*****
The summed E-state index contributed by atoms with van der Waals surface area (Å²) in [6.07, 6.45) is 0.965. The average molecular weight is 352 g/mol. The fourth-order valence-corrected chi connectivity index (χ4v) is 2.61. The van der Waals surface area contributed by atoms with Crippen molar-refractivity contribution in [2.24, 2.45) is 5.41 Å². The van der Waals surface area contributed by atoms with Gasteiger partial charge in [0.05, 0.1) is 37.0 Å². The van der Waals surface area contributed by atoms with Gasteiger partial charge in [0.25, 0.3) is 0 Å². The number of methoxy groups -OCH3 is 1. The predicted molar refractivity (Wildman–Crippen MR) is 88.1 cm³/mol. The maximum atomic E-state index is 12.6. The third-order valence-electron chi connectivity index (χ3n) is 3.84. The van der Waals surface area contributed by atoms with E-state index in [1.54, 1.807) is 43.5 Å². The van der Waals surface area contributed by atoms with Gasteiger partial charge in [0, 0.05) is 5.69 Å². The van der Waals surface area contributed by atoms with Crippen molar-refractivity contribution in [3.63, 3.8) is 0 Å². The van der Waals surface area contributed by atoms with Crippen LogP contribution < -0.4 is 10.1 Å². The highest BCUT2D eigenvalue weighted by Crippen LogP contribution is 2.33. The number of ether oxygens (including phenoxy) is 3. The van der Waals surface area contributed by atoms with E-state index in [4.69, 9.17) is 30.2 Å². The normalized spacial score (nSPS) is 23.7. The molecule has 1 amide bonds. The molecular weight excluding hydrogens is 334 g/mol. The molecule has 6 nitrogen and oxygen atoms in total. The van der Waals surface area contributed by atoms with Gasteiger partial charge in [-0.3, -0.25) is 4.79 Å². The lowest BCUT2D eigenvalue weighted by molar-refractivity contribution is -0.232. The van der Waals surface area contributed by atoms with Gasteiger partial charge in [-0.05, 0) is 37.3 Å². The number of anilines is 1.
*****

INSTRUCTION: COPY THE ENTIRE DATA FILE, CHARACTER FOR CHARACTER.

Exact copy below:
The summed E-state index contributed by atoms with van der Waals surface area (Å²) in [6.07, 6.45) is 0.965. The average molecular weight is 352 g/mol. The fourth-order valence-corrected chi connectivity index (χ4v) is 2.61. The van der Waals surface area contributed by atoms with Crippen molar-refractivity contribution in [2.24, 2.45) is 5.41 Å². The van der Waals surface area contributed by atoms with Gasteiger partial charge in [0.05, 0.1) is 37.0 Å². The van der Waals surface area contributed by atoms with Gasteiger partial charge in [0.25, 0.3) is 0 Å². The number of methoxy groups -OCH3 is 1. The predicted molar refractivity (Wildman–Crippen MR) is 88.1 cm³/mol. The maximum atomic E-state index is 12.6. The third-order valence-electron chi connectivity index (χ3n) is 3.84. The van der Waals surface area contributed by atoms with E-state index in [1.54, 1.807) is 43.5 Å². The van der Waals surface area contributed by atoms with Gasteiger partial charge in [0, 0.05) is 5.69 Å². The van der Waals surface area contributed by atoms with Crippen molar-refractivity contribution in [3.63, 3.8) is 0 Å². The van der Waals surface area contributed by atoms with Crippen LogP contribution < -0.4 is 10.1 Å². The highest BCUT2D eigenvalue weighted by Crippen LogP contribution is 2.33. The number of ether oxygens (including phenoxy) is 3. The van der Waals surface area contributed by atoms with E-state index in [4.69, 9.17) is 30.2 Å². The normalized spacial score (nSPS) is 23.7. The molecule has 1 amide bonds. The molecular weight excluding hydrogens is 334 g/mol. The molecule has 6 nitrogen and oxygen atoms in total. The van der Waals surface area contributed by atoms with Gasteiger partial charge in [-0.3, -0.25) is 4.79 Å². The lowest BCUT2D eigenvalue weighted by molar-refractivity contribution is -0.232. The van der Waals surface area contributed by atoms with Gasteiger partial charge in [-0.05, 0) is 37.3 Å². The number of anilines is 1.